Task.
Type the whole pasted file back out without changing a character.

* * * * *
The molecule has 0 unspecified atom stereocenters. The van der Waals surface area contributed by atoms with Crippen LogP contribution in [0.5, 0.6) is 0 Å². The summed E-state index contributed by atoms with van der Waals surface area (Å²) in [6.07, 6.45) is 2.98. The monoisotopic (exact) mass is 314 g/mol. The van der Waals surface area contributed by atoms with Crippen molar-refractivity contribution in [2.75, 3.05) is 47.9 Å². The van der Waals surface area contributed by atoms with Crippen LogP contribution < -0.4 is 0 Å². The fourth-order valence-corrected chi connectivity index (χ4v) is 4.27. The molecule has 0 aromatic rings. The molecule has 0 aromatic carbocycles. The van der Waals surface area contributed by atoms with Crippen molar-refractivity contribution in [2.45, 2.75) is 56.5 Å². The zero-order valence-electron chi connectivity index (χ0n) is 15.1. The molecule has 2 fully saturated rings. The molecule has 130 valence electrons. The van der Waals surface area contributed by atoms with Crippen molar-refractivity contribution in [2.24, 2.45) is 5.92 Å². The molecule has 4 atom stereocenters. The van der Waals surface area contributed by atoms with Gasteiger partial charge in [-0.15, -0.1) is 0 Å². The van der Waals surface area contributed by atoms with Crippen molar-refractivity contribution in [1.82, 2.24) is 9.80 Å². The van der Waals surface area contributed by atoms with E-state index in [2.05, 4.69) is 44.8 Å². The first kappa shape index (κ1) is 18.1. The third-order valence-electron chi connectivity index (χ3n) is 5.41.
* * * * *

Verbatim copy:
The molecule has 0 unspecified atom stereocenters. The van der Waals surface area contributed by atoms with Crippen LogP contribution in [0.5, 0.6) is 0 Å². The summed E-state index contributed by atoms with van der Waals surface area (Å²) in [6.07, 6.45) is 2.98. The monoisotopic (exact) mass is 314 g/mol. The van der Waals surface area contributed by atoms with Crippen molar-refractivity contribution in [2.75, 3.05) is 47.9 Å². The van der Waals surface area contributed by atoms with Crippen LogP contribution < -0.4 is 0 Å². The fourth-order valence-corrected chi connectivity index (χ4v) is 4.27. The molecule has 0 aromatic rings. The molecule has 0 aromatic carbocycles. The van der Waals surface area contributed by atoms with Crippen molar-refractivity contribution in [2.45, 2.75) is 56.5 Å². The zero-order valence-electron chi connectivity index (χ0n) is 15.1. The molecule has 2 fully saturated rings. The molecule has 130 valence electrons. The van der Waals surface area contributed by atoms with Crippen molar-refractivity contribution in [2.24, 2.45) is 5.92 Å². The molecule has 4 atom stereocenters. The van der Waals surface area contributed by atoms with Gasteiger partial charge in [-0.15, -0.1) is 0 Å². The van der Waals surface area contributed by atoms with Crippen molar-refractivity contribution in [1.82, 2.24) is 9.80 Å². The van der Waals surface area contributed by atoms with E-state index in [2.05, 4.69) is 44.8 Å². The first kappa shape index (κ1) is 18.1. The third-order valence-electron chi connectivity index (χ3n) is 5.41.